Home dating industry The collector had a distinguished career with a toy company

The collector had a distinguished career with a toy company


During his 31-year career with Fisher-Price, Bruce Fox accomplished many things, including two Lifetime Achievement Awards.

Its history dates back to 1972, when he graduated from college. He couldn’t find a job and the economy was tight, he said, so he searched the Yellow Pages for a company that could hire. He ended up with a job in retail at the Woolco department store in Houston. He worked there for six years, rising through the ranks to become Deputy Managing Director in charge of advertising for six toy, record and book stores. He liked to work with toys.

Fisher-Price was growing rapidly at the time and he loved their products. He had a good relationship with the sales rep, who ended up offering him a job.

“Retailing was tough, so I couldn’t wait,” he says.

He had four interviews because the sales jobs for Fisher-Price were very exclusive, he says.

“They liked me very much. I never thought I would be a salesperson, but I became a really good salesperson… because I understood what the buyer was going through on the other side of the office.”

He began his career with Fisher-Price in 1978, and in 1980 he was named Seller of the Year. He was promoted that year, moving to Philadelphia, to be in charge of the company’s second and third largest accounts.

In 1984 he started what would become a huge toy collection, with 500 Fisher-Price collectible toys dating from 1931 to 1965. He bought his first piece from an antique dealer for $ 1.20. Then he went to the head office and made copies of all the past toy catalogs and made a filing cabinet. In no time, he had 100, then 200 toys in his collection. In 1985, he was asked to speak about his collection at the company’s Silver Dollar Club.

He created a slide show, showing toys from 1931 to 1965 and different eras of the company. He was very well received by the Silver Dollar Club. Then in 1986 the general manager told Fox that there would be a national sales meeting, and they wanted him to be the speaker. He doubled the amount of material in the presentation he gave to the Silver Dollar Club. Following this presentation, the general manager suggested that she write a book. He would later present the slideshow more than two dozen times to groups, historic companies, corporate factories, and Fisher-Price University, to which all the people who sold Fisher-Price overseas. attended the East Aurora, NY head office to learn more about the company.

Fox teamed up with John Murray, a color expert in charge of toy plastic paint, and together they wrote a book on the history of Fisher-Price from its beginnings in 1931 until 1963. He has was published in 1987.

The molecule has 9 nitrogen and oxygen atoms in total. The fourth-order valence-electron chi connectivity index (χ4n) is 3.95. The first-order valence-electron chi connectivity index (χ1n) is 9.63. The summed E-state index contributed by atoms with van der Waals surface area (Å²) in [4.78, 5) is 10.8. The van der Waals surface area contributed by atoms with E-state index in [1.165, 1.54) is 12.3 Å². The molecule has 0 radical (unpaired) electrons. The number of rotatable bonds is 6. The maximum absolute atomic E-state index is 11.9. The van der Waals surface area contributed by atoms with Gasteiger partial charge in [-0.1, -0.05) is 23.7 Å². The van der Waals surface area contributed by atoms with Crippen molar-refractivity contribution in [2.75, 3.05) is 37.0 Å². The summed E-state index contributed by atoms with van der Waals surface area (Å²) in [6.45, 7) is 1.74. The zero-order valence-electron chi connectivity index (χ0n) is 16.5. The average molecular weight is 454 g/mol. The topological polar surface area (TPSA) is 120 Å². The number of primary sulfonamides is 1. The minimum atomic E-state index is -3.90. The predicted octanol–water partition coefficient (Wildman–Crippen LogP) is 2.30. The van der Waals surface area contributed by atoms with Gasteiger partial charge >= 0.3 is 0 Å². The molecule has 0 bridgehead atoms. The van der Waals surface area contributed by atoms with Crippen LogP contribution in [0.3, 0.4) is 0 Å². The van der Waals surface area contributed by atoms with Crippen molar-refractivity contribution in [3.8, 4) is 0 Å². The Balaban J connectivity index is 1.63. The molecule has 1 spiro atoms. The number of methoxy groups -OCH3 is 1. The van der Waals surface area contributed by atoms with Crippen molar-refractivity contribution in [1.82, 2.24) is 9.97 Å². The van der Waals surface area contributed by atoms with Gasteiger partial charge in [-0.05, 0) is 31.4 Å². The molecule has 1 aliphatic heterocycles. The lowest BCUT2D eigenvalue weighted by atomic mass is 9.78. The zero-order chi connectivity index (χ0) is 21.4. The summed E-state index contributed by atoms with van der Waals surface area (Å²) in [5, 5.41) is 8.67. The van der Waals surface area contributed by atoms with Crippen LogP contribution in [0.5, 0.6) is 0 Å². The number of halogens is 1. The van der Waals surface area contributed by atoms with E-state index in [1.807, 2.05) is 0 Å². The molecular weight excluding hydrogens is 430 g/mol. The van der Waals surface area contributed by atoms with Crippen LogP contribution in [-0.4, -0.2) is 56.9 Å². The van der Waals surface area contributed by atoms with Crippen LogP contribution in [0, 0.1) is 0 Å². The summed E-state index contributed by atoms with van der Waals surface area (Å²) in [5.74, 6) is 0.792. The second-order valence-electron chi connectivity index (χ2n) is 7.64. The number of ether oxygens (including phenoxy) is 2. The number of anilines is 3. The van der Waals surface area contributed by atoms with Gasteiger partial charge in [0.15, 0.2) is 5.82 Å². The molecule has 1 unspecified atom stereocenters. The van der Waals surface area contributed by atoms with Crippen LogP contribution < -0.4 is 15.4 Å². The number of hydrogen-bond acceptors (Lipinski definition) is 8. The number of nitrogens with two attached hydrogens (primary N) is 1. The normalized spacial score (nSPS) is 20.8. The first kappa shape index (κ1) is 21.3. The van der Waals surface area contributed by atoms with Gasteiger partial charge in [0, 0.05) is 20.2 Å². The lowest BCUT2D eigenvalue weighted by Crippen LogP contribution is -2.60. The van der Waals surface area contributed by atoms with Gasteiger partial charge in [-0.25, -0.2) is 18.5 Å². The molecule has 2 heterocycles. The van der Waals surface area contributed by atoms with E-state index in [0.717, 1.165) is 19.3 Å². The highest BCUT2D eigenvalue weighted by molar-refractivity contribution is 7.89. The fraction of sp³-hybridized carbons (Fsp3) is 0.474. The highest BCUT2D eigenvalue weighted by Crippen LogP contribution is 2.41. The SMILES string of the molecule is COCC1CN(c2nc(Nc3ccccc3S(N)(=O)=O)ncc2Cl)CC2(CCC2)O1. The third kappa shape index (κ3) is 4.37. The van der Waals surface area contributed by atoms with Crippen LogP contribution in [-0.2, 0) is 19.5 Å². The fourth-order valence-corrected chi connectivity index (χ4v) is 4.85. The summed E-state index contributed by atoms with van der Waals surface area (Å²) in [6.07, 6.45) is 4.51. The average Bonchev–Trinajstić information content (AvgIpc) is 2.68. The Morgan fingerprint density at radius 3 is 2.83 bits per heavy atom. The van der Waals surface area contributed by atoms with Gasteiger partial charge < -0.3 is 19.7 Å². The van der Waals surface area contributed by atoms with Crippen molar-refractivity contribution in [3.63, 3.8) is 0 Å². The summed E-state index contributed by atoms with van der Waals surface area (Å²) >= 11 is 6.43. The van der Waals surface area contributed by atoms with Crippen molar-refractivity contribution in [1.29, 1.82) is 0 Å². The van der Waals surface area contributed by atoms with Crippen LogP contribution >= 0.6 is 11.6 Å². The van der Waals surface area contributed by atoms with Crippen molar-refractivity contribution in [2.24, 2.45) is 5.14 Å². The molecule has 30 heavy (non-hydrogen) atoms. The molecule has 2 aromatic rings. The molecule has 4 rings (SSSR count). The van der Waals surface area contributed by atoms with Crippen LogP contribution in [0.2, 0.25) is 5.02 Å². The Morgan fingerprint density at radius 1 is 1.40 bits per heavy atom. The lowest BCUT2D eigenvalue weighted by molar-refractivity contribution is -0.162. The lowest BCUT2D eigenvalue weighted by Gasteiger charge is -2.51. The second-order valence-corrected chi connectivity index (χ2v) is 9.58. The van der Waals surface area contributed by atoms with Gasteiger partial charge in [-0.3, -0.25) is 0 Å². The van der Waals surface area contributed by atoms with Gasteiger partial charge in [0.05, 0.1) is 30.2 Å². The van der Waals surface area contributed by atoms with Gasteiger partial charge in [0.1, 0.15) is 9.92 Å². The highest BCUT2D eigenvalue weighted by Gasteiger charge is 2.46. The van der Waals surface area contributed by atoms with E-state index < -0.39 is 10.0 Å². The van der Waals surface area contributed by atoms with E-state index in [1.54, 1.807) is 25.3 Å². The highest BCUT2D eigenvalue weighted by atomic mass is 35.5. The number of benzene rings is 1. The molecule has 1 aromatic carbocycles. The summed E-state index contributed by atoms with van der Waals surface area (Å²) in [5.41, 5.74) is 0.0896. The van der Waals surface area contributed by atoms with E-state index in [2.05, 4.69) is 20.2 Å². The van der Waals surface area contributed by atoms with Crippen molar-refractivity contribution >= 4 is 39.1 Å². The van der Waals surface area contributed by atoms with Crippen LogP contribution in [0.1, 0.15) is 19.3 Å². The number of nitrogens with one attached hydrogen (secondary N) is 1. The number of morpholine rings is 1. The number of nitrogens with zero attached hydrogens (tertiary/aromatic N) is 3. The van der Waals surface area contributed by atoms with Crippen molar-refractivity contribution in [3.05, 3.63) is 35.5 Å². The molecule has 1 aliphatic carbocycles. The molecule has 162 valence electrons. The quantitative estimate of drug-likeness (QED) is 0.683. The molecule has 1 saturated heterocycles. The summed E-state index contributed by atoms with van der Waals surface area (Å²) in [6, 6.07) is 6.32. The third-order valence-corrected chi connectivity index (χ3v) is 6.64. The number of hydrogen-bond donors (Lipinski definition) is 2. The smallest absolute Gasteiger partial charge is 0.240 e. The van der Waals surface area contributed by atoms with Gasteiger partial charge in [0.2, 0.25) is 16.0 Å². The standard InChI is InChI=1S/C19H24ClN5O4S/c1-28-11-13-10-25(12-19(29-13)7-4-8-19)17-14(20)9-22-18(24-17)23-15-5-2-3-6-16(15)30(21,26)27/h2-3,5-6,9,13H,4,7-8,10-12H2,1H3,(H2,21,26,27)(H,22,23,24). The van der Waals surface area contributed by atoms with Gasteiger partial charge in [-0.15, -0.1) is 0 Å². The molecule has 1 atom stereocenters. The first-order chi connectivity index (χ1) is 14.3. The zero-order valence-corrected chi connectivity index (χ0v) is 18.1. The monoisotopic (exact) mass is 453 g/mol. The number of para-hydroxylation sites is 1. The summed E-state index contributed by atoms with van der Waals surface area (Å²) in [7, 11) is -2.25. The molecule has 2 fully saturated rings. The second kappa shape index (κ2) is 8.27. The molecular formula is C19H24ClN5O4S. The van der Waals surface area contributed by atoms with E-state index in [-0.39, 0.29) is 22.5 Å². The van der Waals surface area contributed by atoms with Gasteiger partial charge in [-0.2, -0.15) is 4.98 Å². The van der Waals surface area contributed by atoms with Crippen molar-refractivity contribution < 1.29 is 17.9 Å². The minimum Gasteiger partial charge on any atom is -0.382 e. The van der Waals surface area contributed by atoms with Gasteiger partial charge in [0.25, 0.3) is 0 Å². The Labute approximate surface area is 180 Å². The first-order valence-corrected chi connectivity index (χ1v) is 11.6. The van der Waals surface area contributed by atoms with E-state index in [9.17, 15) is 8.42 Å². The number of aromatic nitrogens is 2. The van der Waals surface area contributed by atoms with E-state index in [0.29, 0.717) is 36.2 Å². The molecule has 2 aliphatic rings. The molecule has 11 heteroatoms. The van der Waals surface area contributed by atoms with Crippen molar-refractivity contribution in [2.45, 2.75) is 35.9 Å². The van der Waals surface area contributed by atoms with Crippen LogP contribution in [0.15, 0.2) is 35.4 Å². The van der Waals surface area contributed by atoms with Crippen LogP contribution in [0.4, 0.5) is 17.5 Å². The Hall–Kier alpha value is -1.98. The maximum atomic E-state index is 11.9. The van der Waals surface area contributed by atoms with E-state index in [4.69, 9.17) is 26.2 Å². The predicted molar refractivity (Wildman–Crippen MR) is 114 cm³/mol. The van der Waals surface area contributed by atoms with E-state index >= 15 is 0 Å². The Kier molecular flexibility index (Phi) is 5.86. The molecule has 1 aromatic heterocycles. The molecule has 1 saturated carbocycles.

One of the highlights of his career occurred the year before, in 1986. He received a Lifetime Achievement Award named in honor of Bill McAllister, who had directed the sales team and had passed away a few years earlier. Fox was the first recipient of the Bill McAllister Lifetime Achievement Award.

In 1989, Kmart was growing up and Fox moved to Detroit to work with Kmart. He introduced Best Products, a line of baby products, at Kmart in 1984. Fisher-Price invented the baby monitor, and it was on sale in the Kmart toy department. Fox convinced the toy department to let him move the baby monitors to the babies department, and they sold 10 times as many that way and opened the door to sell other Fisher-Price baby items such as car seats and high chairs. In 1990, Fisher-Price received the largest order for childcare products (baby items) it had ever received.

In 1994, Mattel bought Fisher-Price, which attracted more people and more toy categories. Then, in 1997, Mattel bought Tyco Preschool, which made licensed toys like Winnie the Pooh, Sesame Street, Blue’s Clues, and others. With this expansion, the company became Fisher-Price Brands and needed a new business manager. Fox took on this role.

He moved to the home office in New York for five years. He was in charge of online companies including warehouse clubs and Viewmaster. He met an online startup called Amazon.com.

After five years, the company’s vice president was promoted to work with Walmart and asked Fox to move to Bentonville. In early 2003, Fox moved to Bentonville to be in charge of Fisher-Price’s Walmart office and remained there until his retirement in early 2009.

In 2005, he was the spokesperson for the company’s 75th anniversary. There was a satellite truck at the headquarters of the Fisher-Price Museum, and it presented 17 morning shows from the east coast to the west coast. He was also on ABC TV in New York at a Toys R Us store to talk about the 75th anniversary and created a brand new speech for Mattel and Fisher-Price chairman and employees honoring the 75th anniversary.

When he retired in 2009, Fisher-Price presented him with a Lifetime Achievement Award. It is in addition to the salesman of the year in 1980, 1984 and 1989; director of the year in 1999 and 2008 and the Bill McAllister Lifetime Achievement Award.

“It has been a very rewarding career,” he says. “I couldn’t have written a better script for a career.”

This year in July, he spent six weeks as a consultant selecting toys from the Fisher-Price Toy Museum on Instagram in honor of the company’s 90th anniversary. He chose 16 toys from each decade. Nine decades of toys can be viewed on Instagram at the Fisher-Price Toy Museum. Fox was also recently on “CBS Sunday Morning” for the 90th anniversary on December 20.

No more news

On display

Today is the last day to see an exhibit of some of the Bruce Fox collection at the Bella Vista Historical Museum. The hours are from 1 p.m. to 5 p.m. and admission is free. Information: (479) 855-2335.

Source link